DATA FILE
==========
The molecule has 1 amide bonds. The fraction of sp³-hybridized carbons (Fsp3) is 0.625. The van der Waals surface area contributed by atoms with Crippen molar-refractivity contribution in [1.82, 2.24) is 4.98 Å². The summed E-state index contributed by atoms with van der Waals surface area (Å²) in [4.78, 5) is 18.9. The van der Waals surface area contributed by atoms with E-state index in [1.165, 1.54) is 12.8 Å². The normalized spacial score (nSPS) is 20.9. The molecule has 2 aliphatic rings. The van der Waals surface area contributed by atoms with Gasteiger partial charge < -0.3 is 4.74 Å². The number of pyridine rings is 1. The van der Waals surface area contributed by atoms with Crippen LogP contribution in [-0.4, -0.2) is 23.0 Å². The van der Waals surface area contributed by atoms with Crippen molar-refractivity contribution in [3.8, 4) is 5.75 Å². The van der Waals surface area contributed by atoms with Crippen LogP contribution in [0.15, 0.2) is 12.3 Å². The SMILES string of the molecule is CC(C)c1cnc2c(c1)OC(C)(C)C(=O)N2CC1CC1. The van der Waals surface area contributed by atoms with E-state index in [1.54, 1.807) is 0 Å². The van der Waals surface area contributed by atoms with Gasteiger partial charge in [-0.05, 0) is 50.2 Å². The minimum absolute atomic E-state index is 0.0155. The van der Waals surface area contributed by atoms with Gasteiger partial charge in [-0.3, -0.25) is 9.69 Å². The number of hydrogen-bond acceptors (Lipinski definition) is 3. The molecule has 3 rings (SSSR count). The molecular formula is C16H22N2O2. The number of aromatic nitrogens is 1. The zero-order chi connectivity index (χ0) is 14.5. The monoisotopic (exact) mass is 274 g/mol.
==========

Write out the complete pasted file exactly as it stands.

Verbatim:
The molecule has 1 amide bonds. The fraction of sp³-hybridized carbons (Fsp3) is 0.625. The van der Waals surface area contributed by atoms with Crippen molar-refractivity contribution in [1.82, 2.24) is 4.98 Å². The summed E-state index contributed by atoms with van der Waals surface area (Å²) in [4.78, 5) is 18.9. The van der Waals surface area contributed by atoms with E-state index in [1.165, 1.54) is 12.8 Å². The normalized spacial score (nSPS) is 20.9. The molecule has 2 aliphatic rings. The van der Waals surface area contributed by atoms with Gasteiger partial charge < -0.3 is 4.74 Å². The number of pyridine rings is 1. The van der Waals surface area contributed by atoms with Crippen LogP contribution in [-0.4, -0.2) is 23.0 Å². The van der Waals surface area contributed by atoms with Crippen molar-refractivity contribution in [3.8, 4) is 5.75 Å². The van der Waals surface area contributed by atoms with Crippen LogP contribution in [0.15, 0.2) is 12.3 Å². The SMILES string of the molecule is CC(C)c1cnc2c(c1)OC(C)(C)C(=O)N2CC1CC1. The van der Waals surface area contributed by atoms with E-state index in [1.54, 1.807) is 0 Å². The van der Waals surface area contributed by atoms with Gasteiger partial charge in [-0.05, 0) is 50.2 Å². The minimum absolute atomic E-state index is 0.0155. The van der Waals surface area contributed by atoms with Gasteiger partial charge in [-0.3, -0.25) is 9.69 Å². The number of hydrogen-bond acceptors (Lipinski definition) is 3. The molecule has 3 rings (SSSR count). The molecular formula is C16H22N2O2. The number of aromatic nitrogens is 1. The zero-order chi connectivity index (χ0) is 14.5. The monoisotopic (exact) mass is 274 g/mol.